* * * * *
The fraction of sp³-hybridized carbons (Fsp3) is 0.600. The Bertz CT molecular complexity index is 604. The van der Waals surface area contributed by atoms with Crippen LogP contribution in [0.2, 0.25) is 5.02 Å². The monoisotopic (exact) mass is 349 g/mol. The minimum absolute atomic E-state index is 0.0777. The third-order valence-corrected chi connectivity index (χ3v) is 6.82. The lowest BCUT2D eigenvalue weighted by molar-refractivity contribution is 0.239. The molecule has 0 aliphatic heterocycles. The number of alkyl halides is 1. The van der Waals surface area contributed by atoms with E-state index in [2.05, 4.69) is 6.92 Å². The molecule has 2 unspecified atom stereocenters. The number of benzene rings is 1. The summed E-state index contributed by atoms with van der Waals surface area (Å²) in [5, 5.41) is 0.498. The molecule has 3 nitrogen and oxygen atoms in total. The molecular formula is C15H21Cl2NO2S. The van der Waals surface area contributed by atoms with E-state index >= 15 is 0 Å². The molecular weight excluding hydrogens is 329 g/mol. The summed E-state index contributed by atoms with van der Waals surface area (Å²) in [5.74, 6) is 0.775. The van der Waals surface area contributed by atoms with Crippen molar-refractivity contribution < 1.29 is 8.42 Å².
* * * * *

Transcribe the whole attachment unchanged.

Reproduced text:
The fraction of sp³-hybridized carbons (Fsp3) is 0.600. The Bertz CT molecular complexity index is 604. The van der Waals surface area contributed by atoms with Crippen LogP contribution in [0.2, 0.25) is 5.02 Å². The monoisotopic (exact) mass is 349 g/mol. The minimum absolute atomic E-state index is 0.0777. The third-order valence-corrected chi connectivity index (χ3v) is 6.82. The lowest BCUT2D eigenvalue weighted by molar-refractivity contribution is 0.239. The molecule has 0 aliphatic heterocycles. The number of alkyl halides is 1. The van der Waals surface area contributed by atoms with E-state index in [2.05, 4.69) is 6.92 Å². The molecule has 2 unspecified atom stereocenters. The number of benzene rings is 1. The summed E-state index contributed by atoms with van der Waals surface area (Å²) in [5, 5.41) is 0.498. The molecule has 3 nitrogen and oxygen atoms in total. The molecular formula is C15H21Cl2NO2S. The van der Waals surface area contributed by atoms with E-state index >= 15 is 0 Å². The molecular weight excluding hydrogens is 329 g/mol. The summed E-state index contributed by atoms with van der Waals surface area (Å²) in [5.74, 6) is 0.775. The van der Waals surface area contributed by atoms with Crippen molar-refractivity contribution < 1.29 is 8.42 Å².